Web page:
1. The mortgagor or a child, spouse, or parent of the mortgagor under the contract is not the tenant;

  2. The lease or tenancy was the product of an arm’s-length transaction; and

  3. The lease or tenancy requires the receipt of rent that is not substantially less than fair market rent or the rent is reduced or subsidized due to a federal, state, or local subsidy.

In other words the lease must be made with another person and not with oneself and the rent payments must be a fair amount for the property that is not supplemented by the government.

  

When do renters in foreclosed homes get to stay and when do they have to leave?

Renters Get to Stay IF:

Renters get to stay for the duration of the lease, if all of the following requirements are met:

  1. There is a valid lease (not the end of the lease term),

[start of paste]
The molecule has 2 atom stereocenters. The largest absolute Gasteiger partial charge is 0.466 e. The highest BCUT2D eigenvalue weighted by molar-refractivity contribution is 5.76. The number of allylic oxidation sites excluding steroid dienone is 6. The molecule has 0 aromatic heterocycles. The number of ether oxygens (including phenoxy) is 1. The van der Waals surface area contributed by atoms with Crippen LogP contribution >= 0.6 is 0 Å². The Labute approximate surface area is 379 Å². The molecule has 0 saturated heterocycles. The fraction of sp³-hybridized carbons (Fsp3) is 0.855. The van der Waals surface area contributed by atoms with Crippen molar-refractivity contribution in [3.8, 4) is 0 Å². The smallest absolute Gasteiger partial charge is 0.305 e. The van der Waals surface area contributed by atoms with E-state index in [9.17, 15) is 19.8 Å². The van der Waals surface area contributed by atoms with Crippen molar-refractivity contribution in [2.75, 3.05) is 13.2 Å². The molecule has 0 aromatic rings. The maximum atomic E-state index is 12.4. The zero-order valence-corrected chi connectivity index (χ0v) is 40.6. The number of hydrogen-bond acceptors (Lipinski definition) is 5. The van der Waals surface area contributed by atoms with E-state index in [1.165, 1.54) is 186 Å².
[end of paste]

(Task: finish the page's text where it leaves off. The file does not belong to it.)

2. The lease was signed before receiving notice of foreclosure (whether judicial foreclosure or trustee sale), and

  3. The new owner does not intend to occupy the property as a primary residence.

Renters Cannot Stay But Must Be Given Notice IF:

In most other situations, the renters will have to leave, once the foreclosure is complete, and upon receiving 90 days notice from the new owner. The common situations where a renter will have to vacate after the foreclosure upon receiving notice are:

  • Renters must vacate if there is a valid lease and they had notice of foreclosure before signing the lease; or